The Large Hadron Collider technique could help self-driving cars "see" the road

The Large Hadron Collider technique could help self-driving cars “see” the road

Part of the Large Hadron Collider (LHC) complex is seen underground during an open day at the CERN particle physics research facility on September 14, 2019 in Meyrin, Switzerland.
Photo: Ronald Patrick (Getty Images)

a three-year of study between from Volvo independent software arm and The Large Hadron Collider in Europe shows promise in helping self-driving cars understand the road and make shared decisions.

The Large Hadron Collider is undeniably epic. Iis the world’s largest and most powerful particle accelerator capable of crushing particles at close range speed of light using superconducting magnets. After the collision, physicists take a look at the extremely short-lived wreckage to discover the building blocks of our universe. The LHC is run by CERN, or European Nuclear Research Council and accelerate particles since 2008.

With extensive experience studying accidents, CERN is uniquely positioned to help car companies develop machine learning programs capable of split-the second analysis of complex situations. The subatomic particles studied by CERN researchers are infinitesimally small and only exist for a microsecond. To understand what these particles are, CERN has developed algorithms that use Deep Learning to identify these fragments of matter.

The researchers have spent the past three years working with Volvo’s self-driving software development subsidiary, Zenseact, focusing on computer vision, which includes all the programming that allows computers to “see” and react to the real world. The goal of the research was to use the LHC’s deep learning algorithms to improve decision-making in autonomous cars.

“The results of our research show that there is still room for improvement when it comes to running deep learning algorithms faster and more energy-efficiently on resource-constrained hardware devices,” said Christoffer Petersson, director of research at Zenseact. in a press. release. “More simply, machine learning techniques could help make decisions faster in self-driving cars.”

Zenseact wanted to know if its chosen chips, known as Field Programmable Gate Arrays, could handle complex algorithms. From press release:

The main result of the FPGA experiment was a practical demonstration that automotive computer vision tasks could be performed with high accuracy and short latency, even on a processing unit with limited computing resources.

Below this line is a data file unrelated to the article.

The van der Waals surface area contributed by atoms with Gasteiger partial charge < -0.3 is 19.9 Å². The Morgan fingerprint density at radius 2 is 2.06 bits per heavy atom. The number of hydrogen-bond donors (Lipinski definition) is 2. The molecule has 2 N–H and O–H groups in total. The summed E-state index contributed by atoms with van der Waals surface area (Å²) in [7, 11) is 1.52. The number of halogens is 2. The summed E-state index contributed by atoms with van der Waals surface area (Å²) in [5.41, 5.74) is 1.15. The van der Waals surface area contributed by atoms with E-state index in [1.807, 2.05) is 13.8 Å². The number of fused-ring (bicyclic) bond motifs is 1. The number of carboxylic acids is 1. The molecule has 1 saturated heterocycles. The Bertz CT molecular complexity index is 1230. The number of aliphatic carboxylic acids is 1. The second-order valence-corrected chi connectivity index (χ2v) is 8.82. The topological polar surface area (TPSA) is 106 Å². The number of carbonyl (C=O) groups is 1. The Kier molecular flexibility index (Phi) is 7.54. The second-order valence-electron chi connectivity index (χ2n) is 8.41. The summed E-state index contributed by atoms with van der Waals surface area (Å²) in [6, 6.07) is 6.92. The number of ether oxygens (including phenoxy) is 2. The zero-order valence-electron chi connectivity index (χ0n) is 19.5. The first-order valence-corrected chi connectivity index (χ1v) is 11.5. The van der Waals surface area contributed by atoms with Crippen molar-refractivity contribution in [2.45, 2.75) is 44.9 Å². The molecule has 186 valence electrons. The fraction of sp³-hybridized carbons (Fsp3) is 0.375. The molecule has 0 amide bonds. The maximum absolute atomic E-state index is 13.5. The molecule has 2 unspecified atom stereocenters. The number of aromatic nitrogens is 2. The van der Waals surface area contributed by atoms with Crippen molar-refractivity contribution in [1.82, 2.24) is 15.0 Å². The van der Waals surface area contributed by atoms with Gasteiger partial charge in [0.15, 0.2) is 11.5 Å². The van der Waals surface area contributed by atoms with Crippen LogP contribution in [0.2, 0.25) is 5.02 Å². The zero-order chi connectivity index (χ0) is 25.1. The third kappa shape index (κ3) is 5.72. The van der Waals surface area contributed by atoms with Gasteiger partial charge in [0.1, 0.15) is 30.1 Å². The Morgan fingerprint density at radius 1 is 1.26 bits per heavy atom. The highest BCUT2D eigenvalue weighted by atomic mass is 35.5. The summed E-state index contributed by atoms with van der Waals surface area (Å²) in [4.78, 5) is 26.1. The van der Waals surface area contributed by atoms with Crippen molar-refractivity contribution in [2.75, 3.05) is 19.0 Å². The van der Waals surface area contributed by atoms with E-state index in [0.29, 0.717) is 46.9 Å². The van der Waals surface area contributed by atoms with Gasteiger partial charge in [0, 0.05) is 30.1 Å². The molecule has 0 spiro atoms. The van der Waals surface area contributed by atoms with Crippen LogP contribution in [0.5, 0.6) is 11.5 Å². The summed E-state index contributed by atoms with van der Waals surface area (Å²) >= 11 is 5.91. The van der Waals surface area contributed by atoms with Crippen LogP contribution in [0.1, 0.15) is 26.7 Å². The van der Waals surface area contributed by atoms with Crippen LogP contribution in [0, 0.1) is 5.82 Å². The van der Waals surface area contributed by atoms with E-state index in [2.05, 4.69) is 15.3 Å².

“The project clearly opens up future research directions. The developed workflows could be applied to many industries, for example, automotive.” Christopher explained.

Many of the challenges facing future scientific experiments and the technological challenges of the automotive industry require the processing of large amounts of data in real time, often by high-end computing devices with strict latency and power consumption constraints.

The joint research team of Zenseact and CERN carried out this project in an open-source software environment. The collaboration reveals that the world’s largest physics experiment could clearly help self-driving. The results show great promise for future increases in speed and accuracy in image recognition for self-driving vehicles, helping to improve cars’ ability to avoid accidents. For CERN, it was also a fruitful collaboration.

The research didn’t just benefit from Zenseact. Researchers at the LHC were able to refine their algorithms during the study as well.

“Our work together has elucidated compression techniques in FPGAs that could also have a significant effect on increasing processing efficiency in the LHC data centers,” Maurizio Pierini, a physicist at CERN. “With machine learning platforms setting the stage for next-generation solutions, the future development of this research area could be a major contribution to many other fields beyond high-energy physics.”

Volvo claimed in 2022 that it was on the verge of bringing a self-driving car to market with or beyond Level 3 autonomy this year. Zenseact, together with LiDar development company Luminar Technologies, developed the autonomous driving system called Ride Pilot. The subscription service should be available to drivers in California sometime this year, but Volvo hasn’t mentioned Ride Pilot much since then. The 2022 Consumer Electronics Show. We’ve reached out to Volvo about how this research affects Ride Pilot and will update this story when we learn more.

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